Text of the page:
Jacob Stokes is a senior policy analyst in the China Program at the U.S. Institute of Peace, where his work focuses on China’s foreign and security policies and U.S. policy in Asia. He previously served in the White House on the national security staff of Vice President Joe Biden, where he was senior advisor to the national security advisor as well as acting special advisor to the vice president for Asia policy. He has also worked in the U.S. Congress as a professional staff member on the U.S.-China Economic and Security Review Commission and as foreign and defense policy advisor for Senator Amy Klobuchar (D-MN).

Outside of government, Stokes has been a fellow at the Center for a New American Security and an analyst at the National Security Network. His writing has appeared in Foreign Affairs, Foreign Policy, The Guardian, and Politico Magazine, and his analysis has been featured in The Washington Post, the Los Angeles Times, and Bloomberg. He is a fellow with the Truman National Security Project, where he co-leads the Asia Expert Group. Stokes holds a master's from the Walsh School of Foreign Service at Georgetown University and undergraduate degrees from the University of Missouri.

Publications By Jacob

Hong Kong’s Turn to Violence Divides the Movement

Hong Kong’s Turn to Violence Divides the Movement

Wednesday, July 3, 2019

By: Jacob Stokes; Jennifer Staats ; Rachel Vandenbrink

The weeks of peaceful protests by millions of Hong Kong residents opposed to the erosion of their civil liberties turned violent Monday. After days of aggressive police crackdowns that injured protesters and drew criticism from international human rights groups, hundreds of protesters bashed through doors into the city’s legislature yesterday. USIP specialists discuss the escalation of the conflict between residents and the city’s authorities—and the implications for one of the territory’s largest protest movements since Britain handed it over to Chinese control two decades ago.

Democracy & Governance; Nonviolent Action

As U.S.-China Ties Slide, Trump and Xi Look to Bridge Divide

As U.S.-China Ties Slide, Trump and Xi Look to Bridge Divide

Wednesday, June 26, 2019

By: Patricia M. Kim; Jacob Stokes

President Trump and Chinese President Xi Jinping are set to have an “extended meeting” on the sidelines of the G20 summit in Japan this week. The summit comes amid an escalating trade dispute and a recent U.S. decision to ban five Chinese tech companies from buying U.S. equipment without government approval. Beyond trade and technology issues, Trump and Xi are expected to discuss nuclear negotiations with North Korea—following Xi’s meeting last week with North Korea’s Kim Jong Un—and increased U.S.-Iran tensions. USIP’s Patricia Kim and Jacob Stokes analyze how the trade dispute has impacted the bilateral relationship and prospects for cooperation between Washington and Beijing.

Mediation, Negotiation & Dialogue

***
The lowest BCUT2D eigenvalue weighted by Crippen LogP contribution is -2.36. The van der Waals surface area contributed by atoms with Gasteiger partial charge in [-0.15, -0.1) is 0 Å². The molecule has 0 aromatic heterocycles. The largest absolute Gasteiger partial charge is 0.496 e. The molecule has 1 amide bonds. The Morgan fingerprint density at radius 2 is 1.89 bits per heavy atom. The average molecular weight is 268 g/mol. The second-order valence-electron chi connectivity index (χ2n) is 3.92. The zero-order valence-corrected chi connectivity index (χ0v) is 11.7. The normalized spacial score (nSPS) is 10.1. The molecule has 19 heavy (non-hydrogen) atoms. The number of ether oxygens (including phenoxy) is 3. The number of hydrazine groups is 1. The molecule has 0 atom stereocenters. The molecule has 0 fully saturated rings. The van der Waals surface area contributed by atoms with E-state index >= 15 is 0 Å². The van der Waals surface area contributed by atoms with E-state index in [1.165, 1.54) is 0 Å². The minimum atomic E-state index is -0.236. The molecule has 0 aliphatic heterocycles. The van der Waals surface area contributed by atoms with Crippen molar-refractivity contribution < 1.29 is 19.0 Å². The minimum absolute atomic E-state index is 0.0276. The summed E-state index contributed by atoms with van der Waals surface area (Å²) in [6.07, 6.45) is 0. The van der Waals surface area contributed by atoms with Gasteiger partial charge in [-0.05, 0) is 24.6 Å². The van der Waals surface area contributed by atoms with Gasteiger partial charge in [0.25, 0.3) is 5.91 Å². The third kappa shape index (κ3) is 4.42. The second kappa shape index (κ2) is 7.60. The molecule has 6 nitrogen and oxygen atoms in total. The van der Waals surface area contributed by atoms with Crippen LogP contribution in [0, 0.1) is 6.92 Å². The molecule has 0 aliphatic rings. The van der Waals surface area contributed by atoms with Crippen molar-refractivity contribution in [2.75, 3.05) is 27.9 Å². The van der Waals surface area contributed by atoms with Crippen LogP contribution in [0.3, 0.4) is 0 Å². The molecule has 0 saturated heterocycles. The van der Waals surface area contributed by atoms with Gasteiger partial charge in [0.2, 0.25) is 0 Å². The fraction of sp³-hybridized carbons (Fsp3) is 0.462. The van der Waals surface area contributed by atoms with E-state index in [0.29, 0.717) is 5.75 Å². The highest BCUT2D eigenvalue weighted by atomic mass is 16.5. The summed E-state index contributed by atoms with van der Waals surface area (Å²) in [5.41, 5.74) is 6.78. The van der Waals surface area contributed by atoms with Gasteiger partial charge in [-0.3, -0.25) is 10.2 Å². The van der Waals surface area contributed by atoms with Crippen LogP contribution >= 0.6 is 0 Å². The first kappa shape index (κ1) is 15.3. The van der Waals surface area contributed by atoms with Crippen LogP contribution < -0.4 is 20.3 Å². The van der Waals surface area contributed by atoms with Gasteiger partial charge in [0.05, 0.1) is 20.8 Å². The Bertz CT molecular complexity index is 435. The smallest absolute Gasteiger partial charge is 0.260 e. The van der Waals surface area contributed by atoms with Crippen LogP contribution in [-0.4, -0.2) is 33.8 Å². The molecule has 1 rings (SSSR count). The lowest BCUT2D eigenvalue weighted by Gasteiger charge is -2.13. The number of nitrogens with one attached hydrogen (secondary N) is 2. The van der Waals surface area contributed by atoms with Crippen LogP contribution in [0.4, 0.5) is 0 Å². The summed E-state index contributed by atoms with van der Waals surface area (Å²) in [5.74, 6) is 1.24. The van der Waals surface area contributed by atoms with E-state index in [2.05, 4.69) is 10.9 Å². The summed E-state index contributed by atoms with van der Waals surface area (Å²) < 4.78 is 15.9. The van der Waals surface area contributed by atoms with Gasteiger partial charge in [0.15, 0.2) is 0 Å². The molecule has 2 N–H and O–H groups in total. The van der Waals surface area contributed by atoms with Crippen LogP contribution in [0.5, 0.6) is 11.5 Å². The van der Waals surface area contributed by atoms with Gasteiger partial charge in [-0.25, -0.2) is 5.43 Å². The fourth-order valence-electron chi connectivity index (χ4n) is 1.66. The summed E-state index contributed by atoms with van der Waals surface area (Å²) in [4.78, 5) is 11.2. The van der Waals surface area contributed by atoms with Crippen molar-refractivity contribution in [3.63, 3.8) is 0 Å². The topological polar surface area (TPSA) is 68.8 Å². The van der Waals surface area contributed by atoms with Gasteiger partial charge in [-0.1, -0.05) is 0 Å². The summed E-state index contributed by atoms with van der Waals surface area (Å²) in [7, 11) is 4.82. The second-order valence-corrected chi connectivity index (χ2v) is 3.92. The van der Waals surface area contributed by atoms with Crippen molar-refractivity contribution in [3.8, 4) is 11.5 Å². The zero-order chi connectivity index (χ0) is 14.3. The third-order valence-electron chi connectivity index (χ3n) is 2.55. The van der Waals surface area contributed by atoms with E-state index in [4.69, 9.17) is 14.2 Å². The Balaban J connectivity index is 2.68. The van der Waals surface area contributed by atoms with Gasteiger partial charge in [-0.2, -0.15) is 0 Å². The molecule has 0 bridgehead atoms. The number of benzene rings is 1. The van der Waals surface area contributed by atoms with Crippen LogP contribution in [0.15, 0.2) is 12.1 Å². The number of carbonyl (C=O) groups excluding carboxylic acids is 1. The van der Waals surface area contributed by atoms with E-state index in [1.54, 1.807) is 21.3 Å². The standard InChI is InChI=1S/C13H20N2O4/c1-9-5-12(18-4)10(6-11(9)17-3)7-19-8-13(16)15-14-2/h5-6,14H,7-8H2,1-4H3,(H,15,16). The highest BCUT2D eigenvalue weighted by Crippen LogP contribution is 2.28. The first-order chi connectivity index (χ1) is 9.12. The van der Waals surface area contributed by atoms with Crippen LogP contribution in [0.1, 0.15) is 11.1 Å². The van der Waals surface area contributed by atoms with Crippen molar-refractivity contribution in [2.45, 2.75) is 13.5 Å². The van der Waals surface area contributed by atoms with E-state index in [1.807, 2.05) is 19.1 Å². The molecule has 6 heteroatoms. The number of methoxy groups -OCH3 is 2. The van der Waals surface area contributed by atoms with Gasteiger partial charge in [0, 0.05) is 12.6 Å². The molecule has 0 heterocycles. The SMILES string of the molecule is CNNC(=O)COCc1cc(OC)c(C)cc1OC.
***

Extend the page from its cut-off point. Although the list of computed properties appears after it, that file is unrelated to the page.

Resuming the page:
Jacob Stokes on China and Sovereignty

Jacob Stokes on China and Sovereignty

Thursday, June 6, 2019

By: Jacob Stokes

Under the Trump administration, the U.S. has made protecting sovereignty a core principle of its foreign policy and U.S.-China relations. While Beijing prioritizes protecting sovereignty at home, “its actions abroad raise questions about whether it’s interested in protecting the sovereignty of other countries,” says USIP’s Jacob Stokes.

Global Policy

In Global Hotspots, China and Russia are Stepping Up Coordination

In Global Hotspots, China and Russia are Stepping Up Coordination

Wednesday, June 5, 2019

By: Jacob Stokes

Chinese President Xi Jinping and Russian President Vladimir Putin are in the middle of a rapid-fire series of bilateral meetings. Beijing and Moscow’s relationship spans a number of areas including energy, defense, infrastructure, trade, and finance. A shared sense of geopolitical competition with the United States over issues ranging from nuclear weapons to sanctions to human rights propels bilateral ties as well.

Global Policy

India-Pakistan Tensions Test China’s Relationships, Crisis Management Role

India-Pakistan Tensions Test China’s Relationships, Crisis Management Role

Thursday, March 7, 2019

By: Jacob Stokes; Jennifer Staats

The latest India-Pakistan crisis has put China in a difficult position, as it tries to balance its relationships with both countries, while helping to stave off a conflict and demonstrate its ability to manage and resolve crises. Chinese Foreign Minister Wang Yi spoke to leaders in both Pakistan and India last week, urging them to practice restraint and find a way to deescalate the situation. Despite Pakistan’s request for China to play a more active role, competing priorities constrained the degree to which Beijing could lead—highlighting a chronic challenge for Chinese diplomacy in South Asia. China’s decision to keep a low profile is likely deliberate and in keeping with longstanding practice, but it is inconsistent with Beijing’s aspirations to lead in Asian crisis diplomacy.

Conflict Analysis & Prevention; Mediation, Negotiation & Dialogue

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